|Dalat was a nice
surprise. Way up in the central highlands, it's the honeymoon capital
of Vietnam, so it's got nice parks, bountiful verdant gardens and fresh
clean air. It's just a darn pleasant town, with its own little version
of the Eiffel Tower and a lake, pleasant weather and even a golf course
(the only one we've seen so far in southeast Asia), but it's got a few
interesting eccentricities as well. "People do crazy things around
here," we were told. So it seems.
November 15 -- The city seemed to be surrounded by high hills
and pine forests, so we figured a tour of the countryside was in order.
There were six of us in the little mini-van as we set out in the morning:
Andrew and Mary from Melbourne, Australia; two Americans, Tom and Eli (we
hadn't really met them yet, but they were on our bus on the long and challenging
journey from Hoi An and again later on the bus into Dalat); me and Carol;
plus our driver and our guide.
Our guide was convinced that love made people do crazy things, but in
addition, this was a region full of more crazy things. To prove his
point he took us to the village of the Giant Chicken. Later we visited
the pagoda of the Crazy Monk, and the jumbled assortment of rooms in the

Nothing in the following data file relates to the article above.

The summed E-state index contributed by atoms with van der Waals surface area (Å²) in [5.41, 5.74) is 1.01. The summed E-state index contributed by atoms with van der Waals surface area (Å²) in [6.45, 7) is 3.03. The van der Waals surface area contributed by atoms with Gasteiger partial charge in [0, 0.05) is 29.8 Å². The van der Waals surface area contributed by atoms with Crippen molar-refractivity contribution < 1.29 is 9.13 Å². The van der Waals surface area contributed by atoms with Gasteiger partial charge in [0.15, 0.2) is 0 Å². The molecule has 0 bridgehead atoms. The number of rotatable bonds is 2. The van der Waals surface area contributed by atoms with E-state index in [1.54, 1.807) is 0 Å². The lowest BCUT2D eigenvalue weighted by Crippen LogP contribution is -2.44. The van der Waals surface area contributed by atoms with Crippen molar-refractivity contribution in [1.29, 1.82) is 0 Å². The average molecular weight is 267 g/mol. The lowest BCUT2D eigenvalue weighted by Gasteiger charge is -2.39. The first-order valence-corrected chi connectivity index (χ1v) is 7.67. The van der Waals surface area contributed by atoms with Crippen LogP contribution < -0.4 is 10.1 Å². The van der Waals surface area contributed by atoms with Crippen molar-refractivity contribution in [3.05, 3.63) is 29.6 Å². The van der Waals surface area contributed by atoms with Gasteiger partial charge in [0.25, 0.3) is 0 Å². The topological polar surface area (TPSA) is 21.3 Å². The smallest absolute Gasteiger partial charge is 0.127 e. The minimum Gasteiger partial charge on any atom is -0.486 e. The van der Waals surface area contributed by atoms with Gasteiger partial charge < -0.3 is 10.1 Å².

Crazy House. It was all quite charming.
Our guide was a young single guy. "A yin, searching for his yang,"
as he explained it. He gave us a pretty thorough assessment of recent changes
in Vietnam, and the growing role of Buddhism in it all as he toured us
through a large, relaxing mountainside pagoda. Dalat had escaped
much of the devastation we'd seen in other parts of the country.
It felt a lot more relaxed and easy-going.
The Chicken Village was something else altogether! An ethnic minority
known as the K'Ho, relocated by the government from the mountains, had
settled in one of the most fertile valleys, with the best vegetable gardens
we'd ever seen. Corn, tomatoes, carrots, coffee and yes, chickens all flourished
here. In the hills, the K'Do had practiced a slash-and-burn agriculture.
Now they had better land, and additional support for their schools and
education. As usual, the kids were excited by visitors.
It was difficult to get a straight answer as to why this K'Ho ethnic
minority village had a giant chicken in the first place. Certainly
it made it easier to find, but the official story had it that the chicken
was there to remind people to get up early and go to work. Heck,
any ol' chicken can do that!